HAL all set to deliver last of SU-30MKIs to IAF


The Hindustan Aeronautics Limited (HAL) has manufactured the last two Su-30MKIs of the 272 aircraft contracted from Russia and is all set to deliver them to the IAF.

“One aircraft is certified and inducted for BrahMos modification. Another aircraft has been produced and planned to be certified by February end,” a HAL official said. The delivery formalities for acceptance by the customer are being finalised.

India had contracted the Su-30s from Russia in batches of which 222 were assembled by HAL at its Nasik plant under Transfer of technology (ToT) since 2004. Of the 272 fighters, 40 are being modified to carry the air launched version of the supersonic cruise missile BrahMos. The IAF has started receiving the aircraft and has deployed some at Thanjavur air base in Tamil Nadu last year.

Last of major ToT projects

“This is the last of the major ToT projects of HAL,” said R. Madhavan, Chairman and Managing Director as it has completed manufacturing the British Hawk Advanced Jet Trainers (AJT) and for the Dornier aircraft the full design and manufacturing licence is with India.

Last July, the Defence Acquisition Council (DAC) approved the procurement of 12 Su-30MKI aircraft from Russia to be licence-produced by HAL at an estimated to cost of ₹10,730 crore. These are meant to replace the Sukhois in the inventory that had crashed over the years. On the progress on this, a defence official said the Russians have quoted a very high (price) and negotiations are under way.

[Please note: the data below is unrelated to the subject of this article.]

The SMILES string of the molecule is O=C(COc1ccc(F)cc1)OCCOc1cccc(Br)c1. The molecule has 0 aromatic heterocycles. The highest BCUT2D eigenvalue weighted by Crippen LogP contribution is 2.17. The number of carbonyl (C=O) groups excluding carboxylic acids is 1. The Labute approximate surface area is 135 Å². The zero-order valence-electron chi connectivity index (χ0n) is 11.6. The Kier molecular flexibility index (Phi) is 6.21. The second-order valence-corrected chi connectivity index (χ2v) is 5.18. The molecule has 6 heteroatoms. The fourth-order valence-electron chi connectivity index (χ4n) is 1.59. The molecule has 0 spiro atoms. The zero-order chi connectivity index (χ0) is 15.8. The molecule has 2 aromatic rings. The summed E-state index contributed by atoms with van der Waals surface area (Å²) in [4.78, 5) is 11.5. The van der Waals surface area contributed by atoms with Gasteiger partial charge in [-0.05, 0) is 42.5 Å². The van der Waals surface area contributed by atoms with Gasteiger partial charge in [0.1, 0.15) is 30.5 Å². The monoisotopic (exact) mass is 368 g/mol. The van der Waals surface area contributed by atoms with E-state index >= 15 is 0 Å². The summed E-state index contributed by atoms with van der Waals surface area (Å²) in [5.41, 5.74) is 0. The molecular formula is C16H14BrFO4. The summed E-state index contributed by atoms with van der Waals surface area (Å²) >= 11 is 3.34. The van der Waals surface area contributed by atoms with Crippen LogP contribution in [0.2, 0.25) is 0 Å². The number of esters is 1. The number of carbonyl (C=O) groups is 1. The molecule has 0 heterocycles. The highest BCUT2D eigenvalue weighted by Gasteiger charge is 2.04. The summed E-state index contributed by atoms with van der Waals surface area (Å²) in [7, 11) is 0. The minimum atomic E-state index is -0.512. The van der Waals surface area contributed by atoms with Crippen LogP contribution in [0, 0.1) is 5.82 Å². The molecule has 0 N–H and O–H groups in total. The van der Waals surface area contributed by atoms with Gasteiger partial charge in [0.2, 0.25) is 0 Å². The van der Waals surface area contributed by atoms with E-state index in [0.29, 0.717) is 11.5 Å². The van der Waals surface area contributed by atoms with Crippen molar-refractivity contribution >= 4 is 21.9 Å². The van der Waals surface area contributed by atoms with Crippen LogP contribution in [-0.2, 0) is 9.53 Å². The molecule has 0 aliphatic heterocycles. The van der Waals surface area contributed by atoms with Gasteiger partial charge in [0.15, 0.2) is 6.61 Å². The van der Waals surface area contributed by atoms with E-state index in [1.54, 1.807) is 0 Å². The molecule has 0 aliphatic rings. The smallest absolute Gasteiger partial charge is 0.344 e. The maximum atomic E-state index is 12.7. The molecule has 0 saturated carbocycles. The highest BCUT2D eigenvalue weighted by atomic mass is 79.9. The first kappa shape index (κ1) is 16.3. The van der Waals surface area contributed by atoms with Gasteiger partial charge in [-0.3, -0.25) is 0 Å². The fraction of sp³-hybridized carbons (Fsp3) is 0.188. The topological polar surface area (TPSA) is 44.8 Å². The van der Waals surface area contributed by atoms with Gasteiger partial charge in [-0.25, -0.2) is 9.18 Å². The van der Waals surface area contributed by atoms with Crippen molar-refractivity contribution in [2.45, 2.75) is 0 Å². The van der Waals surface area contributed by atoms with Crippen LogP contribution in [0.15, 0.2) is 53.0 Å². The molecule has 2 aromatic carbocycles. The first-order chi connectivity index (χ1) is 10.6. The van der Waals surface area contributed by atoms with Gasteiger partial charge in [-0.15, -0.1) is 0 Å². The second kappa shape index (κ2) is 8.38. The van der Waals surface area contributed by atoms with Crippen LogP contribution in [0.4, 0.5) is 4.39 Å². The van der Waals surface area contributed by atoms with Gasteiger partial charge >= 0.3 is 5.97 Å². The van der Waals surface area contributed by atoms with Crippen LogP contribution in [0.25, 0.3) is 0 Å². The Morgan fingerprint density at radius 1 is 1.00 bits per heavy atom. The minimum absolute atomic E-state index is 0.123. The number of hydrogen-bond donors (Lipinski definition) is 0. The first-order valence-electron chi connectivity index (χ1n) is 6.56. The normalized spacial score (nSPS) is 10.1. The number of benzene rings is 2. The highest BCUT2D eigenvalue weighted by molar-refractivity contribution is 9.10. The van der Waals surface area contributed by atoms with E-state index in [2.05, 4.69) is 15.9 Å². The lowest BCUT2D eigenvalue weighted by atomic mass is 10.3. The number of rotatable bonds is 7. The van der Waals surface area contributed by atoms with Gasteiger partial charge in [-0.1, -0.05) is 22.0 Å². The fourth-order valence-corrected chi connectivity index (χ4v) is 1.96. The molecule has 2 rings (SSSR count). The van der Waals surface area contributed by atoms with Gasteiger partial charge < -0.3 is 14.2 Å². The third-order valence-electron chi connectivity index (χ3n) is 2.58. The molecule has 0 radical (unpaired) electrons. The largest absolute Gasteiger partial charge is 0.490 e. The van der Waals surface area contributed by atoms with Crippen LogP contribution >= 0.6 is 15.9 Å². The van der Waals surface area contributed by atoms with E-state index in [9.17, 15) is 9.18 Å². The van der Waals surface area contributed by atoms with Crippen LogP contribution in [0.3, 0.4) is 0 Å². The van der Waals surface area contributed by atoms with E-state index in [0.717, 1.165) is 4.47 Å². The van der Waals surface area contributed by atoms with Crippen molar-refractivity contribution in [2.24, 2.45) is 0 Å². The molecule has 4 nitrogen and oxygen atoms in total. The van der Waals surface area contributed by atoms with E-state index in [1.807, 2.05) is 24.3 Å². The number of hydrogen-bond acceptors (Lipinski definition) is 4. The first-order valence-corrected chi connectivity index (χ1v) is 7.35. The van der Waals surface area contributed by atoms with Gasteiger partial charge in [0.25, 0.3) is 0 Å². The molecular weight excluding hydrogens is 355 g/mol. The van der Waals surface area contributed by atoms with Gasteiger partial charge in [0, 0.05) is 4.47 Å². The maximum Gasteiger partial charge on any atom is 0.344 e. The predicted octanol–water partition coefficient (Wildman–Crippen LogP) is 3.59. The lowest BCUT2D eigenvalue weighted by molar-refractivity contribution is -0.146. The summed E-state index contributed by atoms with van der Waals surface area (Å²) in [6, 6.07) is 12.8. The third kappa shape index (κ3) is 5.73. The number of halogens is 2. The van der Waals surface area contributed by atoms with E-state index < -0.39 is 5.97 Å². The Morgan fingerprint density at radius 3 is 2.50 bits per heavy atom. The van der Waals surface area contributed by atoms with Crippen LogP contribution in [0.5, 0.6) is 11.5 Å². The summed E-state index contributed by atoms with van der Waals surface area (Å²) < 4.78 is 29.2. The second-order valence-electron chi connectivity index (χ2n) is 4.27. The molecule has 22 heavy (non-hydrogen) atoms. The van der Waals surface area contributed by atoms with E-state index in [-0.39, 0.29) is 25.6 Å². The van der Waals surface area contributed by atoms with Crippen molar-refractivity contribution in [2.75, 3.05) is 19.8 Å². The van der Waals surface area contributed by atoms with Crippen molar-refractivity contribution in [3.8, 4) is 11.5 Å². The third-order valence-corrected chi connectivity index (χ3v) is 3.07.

While the Sukhoi assembly line would largely wind down, the Aircraft Overhaul Division at Nasik would continue the repair and overhaul of the MiG series and the Su-30s. Over the years, HAL has developed over 2000 Micro, Small and Medium Enterprises (MSME) vendor base for the Sukhoi project.

HAL is now in the process of ramping its capacity to overhaul the SU-30MKIs from 15 aircraft per year to 25.

Major upgrade programme

A major upgrade programme for the entire fleet is under negotiation with Russia to give the aircraft better radar, avionics and weapons among others. Initially, it was envisaged that all upgrades would be incorporated per aircraft at one go but given the cost and time that it would take to cover the entire fleet, the IAF has decided to go for capability upgrades in phases. “Some of the most pressing upgrades would be taken up in the first phase,” the defence official said and some of the modifications being pursued locally are already under way.

While manufacturing of SU-30s comes to an end, HAL is now gearing up for the order of 83 indigenous Light Combat Aircraft (LCA) Tejas-MK-1A the deal for which is expected to be signed at the Aero India later this week estimated at ₹47,000 crore.

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